Oh, and it's also common in informal UK English to say "I'm down the pub", "Let's go down the pub" etc. Even I said it myself when I lived there, and I'm a bit on the posh side when it comes to my spoken English. I would never personally say "This is well
    good" or anything though – it just sounds too wrong.
     
  7. Thomas Kitchen
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    Thomas Kitchen Proofreader in the Making Contributor

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    Yes, it is. You seriously need to come to Wales. Seeing as CuteCat22 wrote a conversation, I shall also write one concerning two lads from Wales.


    Dafydd: You aright, good boy? Keepin' yourself busy, 'en?

    Endaf: Well aye, you know...gotta take good care of those sheep, mun! Who else will?

    Dafydd: Well that's true, bei! Fancy a pint?

    Endaf: I'd love one, butt.


    All strange words can be pronounced phonetically. :D
     
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  8. mammamaia
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    mammamaia nit-picker-in-chief Contributor

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    'well' has always been used in the US as a sort of 'stammer' word, when one doesn't know what to say next, as long as i've been alive, anyway...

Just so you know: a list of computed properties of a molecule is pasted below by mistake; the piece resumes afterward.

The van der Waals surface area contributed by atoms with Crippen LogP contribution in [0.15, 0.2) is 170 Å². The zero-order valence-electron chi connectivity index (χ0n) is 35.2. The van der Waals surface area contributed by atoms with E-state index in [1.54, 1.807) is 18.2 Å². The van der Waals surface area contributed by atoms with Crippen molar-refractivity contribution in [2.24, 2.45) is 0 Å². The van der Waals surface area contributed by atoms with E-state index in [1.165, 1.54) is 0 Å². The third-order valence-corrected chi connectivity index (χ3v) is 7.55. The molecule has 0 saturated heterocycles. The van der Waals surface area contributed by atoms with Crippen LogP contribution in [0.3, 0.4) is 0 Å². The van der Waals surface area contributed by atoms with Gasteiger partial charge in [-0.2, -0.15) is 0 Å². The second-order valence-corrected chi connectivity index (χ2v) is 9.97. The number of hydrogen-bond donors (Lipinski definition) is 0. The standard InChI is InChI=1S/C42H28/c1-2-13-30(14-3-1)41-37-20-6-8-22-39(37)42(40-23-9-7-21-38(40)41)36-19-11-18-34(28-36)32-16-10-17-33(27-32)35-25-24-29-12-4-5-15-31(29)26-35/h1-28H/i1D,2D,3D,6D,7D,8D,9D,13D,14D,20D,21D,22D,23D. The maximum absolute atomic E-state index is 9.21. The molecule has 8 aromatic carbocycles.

but i've never heard/seen it used here in place of 'very' in the context mentioned as a UK staple [well expensive/well hard]... though it is often used in the US in the following combinations and probably others i can't call to mind at the moment:

    it's been well used
    he's well known
     
  9. plothog
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    plothog Contributing Member Supporter Contributor

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    Well meaning very, was certainly used in Nottingham (In the Midlands) when I was growing up in the eighties. I hear it less these days, but that might be because I live in Cambridge which has a particularly well educated population.
     
  10. plothog
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    plothog Contributing Member Supporter Contributor

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    Down seems to be able to replace "at" and "to".

    I'm going down the pub.
    I'm down the pub.

    It's most popular when talking about pubs, but can be used for all sorts of places.
     
  11. cutecat22
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    cutecat22 The Strange One Contributor

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    Yep.

    Different dialects miss words out. I'm originally from Yorkshire so I would often say things like "I'm going down t'road" which is spoken "I'm going down road" (silent 't') as we would drop the worth 'the'.

    In the north east where I am now, letters are dropped from words. Try saying apple without sounding the 'p's' or little without the t's.
     
    Last edited: May 22, 2014
  12. Wreybies
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    Wreybies The Ops Pops Operations Manager Staff Contest Administrator Supporter Contributor

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    I can do li'il easily with just a mild glottal stop, or even no glottal stop at all. Having spent my latter formative years in the South, I was often called L'il Ray-Ray. It's a southern thing. ;) But I cannot imagine how to elide the P's from apple. o_O